The Committee recommended the bill DO PASS by Committee Substitute and be sent to the Rules Committee. The bill will be carried by Representative John Carson (R-Marietta) in the House.

  • SB 47, authored by Senator Steve Gooch (R-Dahlonega), amends Title 20 to expand eligibility for the Georgia Special Needs Scholarship.

Senator Gooch presented a substitute to the bill to the Committee that was distributed to members during the meeting. Although he did not present the specific changes, the substitute apparently now requires a Section 504 plan for eligibility (removing the “formal diagnosis” qualifier) and limits the reimbursable expenses.

Representative Tommy Benton (R-Jefferson) asked how a student gets a Section 504 plan, to which Senator Gooch explained how his son, who is a high school senior, received one. Representative Benton expressed concern about potential gaming of the system and the waiver of student rights under the bill. Representative Becky Evans (D-Atlanta) asked if there is a cap on the number of students in the bill, to which Senator Gooch said no. Representative Matthew Wilson (D-Brookhaven) expressed concern that the bill is being described as “narrowly tailored” but gives the State Board of Education substantial leeway to identify additional qualifying conditions. Representative Ed Setzler (R-Acworth) asked for confirmation that school districts lose student funding if a student leaves the district already and that per-pupil funding will actually increase when students leave with a scholarship due to local property tax dollars. Representative Dominic LaRiccia (R-Douglas) spoke in support of the bill.

The following individuals and groups spoke in support of the bill: Patricia Neely, a parent of a child with autism and ADHD; Jenna Chund, a parent of children with special needs; Ellie Anglin; a parent of a child with multiple special needs; Brandy Simpre, a parent of an autistic child who receives the Special Needs Scholarship; Tiffany Peers, a parent of an autistic child; Annie Johnston-Jones, a special needs school administrator; and Susan Drew, a parent of two dyslexic students.

The following individuals and groups spoke in opposition to the bill: Lisa Morgan of the Georgia Association of Educators; Margaret Ciccarelli of the Professional Association of Georgia Educators; Gretchen Walton of Cobb County Schools; George Ray of the Georgia Education Coalition; Buddy Costley of the Georgia Association of Educational Leaders; and Grace Kim of the Georgia School Board Association.

The Committee recommended the bill DO PASS by Committee Substitute by a 11-5 vote. Representative Will Wade (R-Dawsonville) will carry the bill in the House.

  • SB 51, authored by Senator Bruce Thompson (R-White), seeks to create the “Dexter Mosley Act” at O.C.G.A. § 20-2-319.6. It proposes that a home study student shall be eligible to participate in extracurricular activities and interscholastic activities under the sponsorship, direction, and control of the resident school or resident school system, provided that several requirements are met. Senator Thompson indicated that GSHA and members of the Minority Party had worked on the legislation. The student will be allowed to participate not only in sports but also arts and music opportunities as well. The legislation received a DO PASS recommendation, and it now moves to the House Rules Committee.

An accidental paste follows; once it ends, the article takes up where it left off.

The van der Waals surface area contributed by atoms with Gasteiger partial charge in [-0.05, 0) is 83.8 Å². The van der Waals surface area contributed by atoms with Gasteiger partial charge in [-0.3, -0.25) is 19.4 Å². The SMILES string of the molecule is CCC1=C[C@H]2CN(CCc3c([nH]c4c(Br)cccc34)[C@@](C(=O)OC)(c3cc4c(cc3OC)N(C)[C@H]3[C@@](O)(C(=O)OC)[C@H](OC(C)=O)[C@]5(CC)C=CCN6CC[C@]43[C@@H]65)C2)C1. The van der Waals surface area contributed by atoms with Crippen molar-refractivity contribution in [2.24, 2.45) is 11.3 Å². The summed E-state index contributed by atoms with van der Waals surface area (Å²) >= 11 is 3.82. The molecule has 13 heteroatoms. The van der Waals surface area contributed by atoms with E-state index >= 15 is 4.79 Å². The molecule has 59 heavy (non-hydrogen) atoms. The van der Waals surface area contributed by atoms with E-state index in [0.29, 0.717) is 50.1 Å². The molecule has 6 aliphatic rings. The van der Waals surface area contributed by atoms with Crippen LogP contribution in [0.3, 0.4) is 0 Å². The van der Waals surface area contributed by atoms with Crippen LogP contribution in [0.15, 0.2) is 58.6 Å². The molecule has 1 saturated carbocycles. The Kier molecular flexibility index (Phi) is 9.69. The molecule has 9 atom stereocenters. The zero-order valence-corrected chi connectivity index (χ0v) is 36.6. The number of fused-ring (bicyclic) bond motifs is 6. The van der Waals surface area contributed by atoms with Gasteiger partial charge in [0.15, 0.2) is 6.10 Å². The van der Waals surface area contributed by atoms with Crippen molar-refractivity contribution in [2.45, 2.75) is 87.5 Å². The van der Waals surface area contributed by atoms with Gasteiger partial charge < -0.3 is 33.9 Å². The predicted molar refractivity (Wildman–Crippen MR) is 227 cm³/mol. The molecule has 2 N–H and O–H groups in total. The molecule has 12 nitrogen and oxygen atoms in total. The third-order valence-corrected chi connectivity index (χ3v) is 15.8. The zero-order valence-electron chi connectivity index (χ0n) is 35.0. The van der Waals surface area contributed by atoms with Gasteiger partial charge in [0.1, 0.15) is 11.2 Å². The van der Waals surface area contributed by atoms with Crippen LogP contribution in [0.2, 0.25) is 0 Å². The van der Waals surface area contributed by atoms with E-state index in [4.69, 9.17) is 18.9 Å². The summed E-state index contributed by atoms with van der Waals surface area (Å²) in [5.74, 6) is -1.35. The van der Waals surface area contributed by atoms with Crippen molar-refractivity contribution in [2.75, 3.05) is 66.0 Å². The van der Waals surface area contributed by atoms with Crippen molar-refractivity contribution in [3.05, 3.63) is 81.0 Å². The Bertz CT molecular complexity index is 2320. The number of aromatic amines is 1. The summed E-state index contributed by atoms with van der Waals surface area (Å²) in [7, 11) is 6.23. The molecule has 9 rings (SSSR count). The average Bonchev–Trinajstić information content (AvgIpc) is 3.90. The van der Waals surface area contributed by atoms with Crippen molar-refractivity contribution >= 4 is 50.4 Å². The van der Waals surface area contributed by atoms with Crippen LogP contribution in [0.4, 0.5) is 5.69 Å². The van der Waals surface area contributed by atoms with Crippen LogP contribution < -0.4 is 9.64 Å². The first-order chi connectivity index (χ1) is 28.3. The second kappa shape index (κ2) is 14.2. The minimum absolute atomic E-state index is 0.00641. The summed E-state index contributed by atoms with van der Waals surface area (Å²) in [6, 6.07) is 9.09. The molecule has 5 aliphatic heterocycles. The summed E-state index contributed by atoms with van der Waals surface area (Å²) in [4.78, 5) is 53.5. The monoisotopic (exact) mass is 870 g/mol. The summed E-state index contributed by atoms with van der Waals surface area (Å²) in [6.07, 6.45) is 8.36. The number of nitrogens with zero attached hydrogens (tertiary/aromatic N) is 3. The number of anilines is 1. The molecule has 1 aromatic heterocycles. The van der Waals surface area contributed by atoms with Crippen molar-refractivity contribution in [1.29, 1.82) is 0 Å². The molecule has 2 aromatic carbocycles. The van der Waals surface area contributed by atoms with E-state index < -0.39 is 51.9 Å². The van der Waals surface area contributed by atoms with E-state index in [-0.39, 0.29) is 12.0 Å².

• SB 213, authored by Senator Tyler Harper (R-Ocilla), amends Title 20 to allow school systems to use local option sales tax revenue to pay for energy savings contracts.

Senator Harper presented the bill to the Committee, and the Committee recommended the bill DO PASS and be sent to the Rules Committee. Representative Trey Rhodes will carry the legislation in the House.

  • SB 246, authored by Senator Matt Brass (R-Newnan), is the "The Learning Pod Protection Act". The bill amends Title 20 to expressly exempt homeschool students and their voluntary participation in learning pods from any state regulation under Title 20.

Senator Brass presented the bill to the Committee, and Representative Matthew Wilson (D-Brookhaven) asked if the legislation was preemptive, to which Senator Brass noted that there have been issues in other states. Representative Mesha Mainor (D-Atlanta) asked if the Department of Early Care and Learning is okay with the legislation, to which Senator Brass said to the best of his knowledge, it is. Representative Ed Setzler (R-Acworth) asked if the legislation could be created outside of the homeschool Code section, to which Senator Brass deferred to legislative counsel. There was substantial discussion of this potential amendment, but it was not ultimately considered.

The Committee recommended the bill DO PASS as presented and be sent to the Rules Committee. Representative Rick Jasperse (R-Jasper) will carry the bill in the House.

SB 59 was previously scheduled for hearing during the meeting, but it was held for the next meeting.

House Judiciary Non-Civil Committee
The House Judiciary Non-Civil Committee, chaired by Representative James Burchett (R-Waycross), met this morning to consider the following legislation.

  • SB 235, authored by Senator Ben Watson (R-Savannah), amends Title 16 to provide an exemption to the state’s anti-mask laws for public health masking. The committee amended the bill to remove language regarding the mask wearer’s reasonable foresight that their actions could result in injury. The committee recommended the bill DO PASS as amended.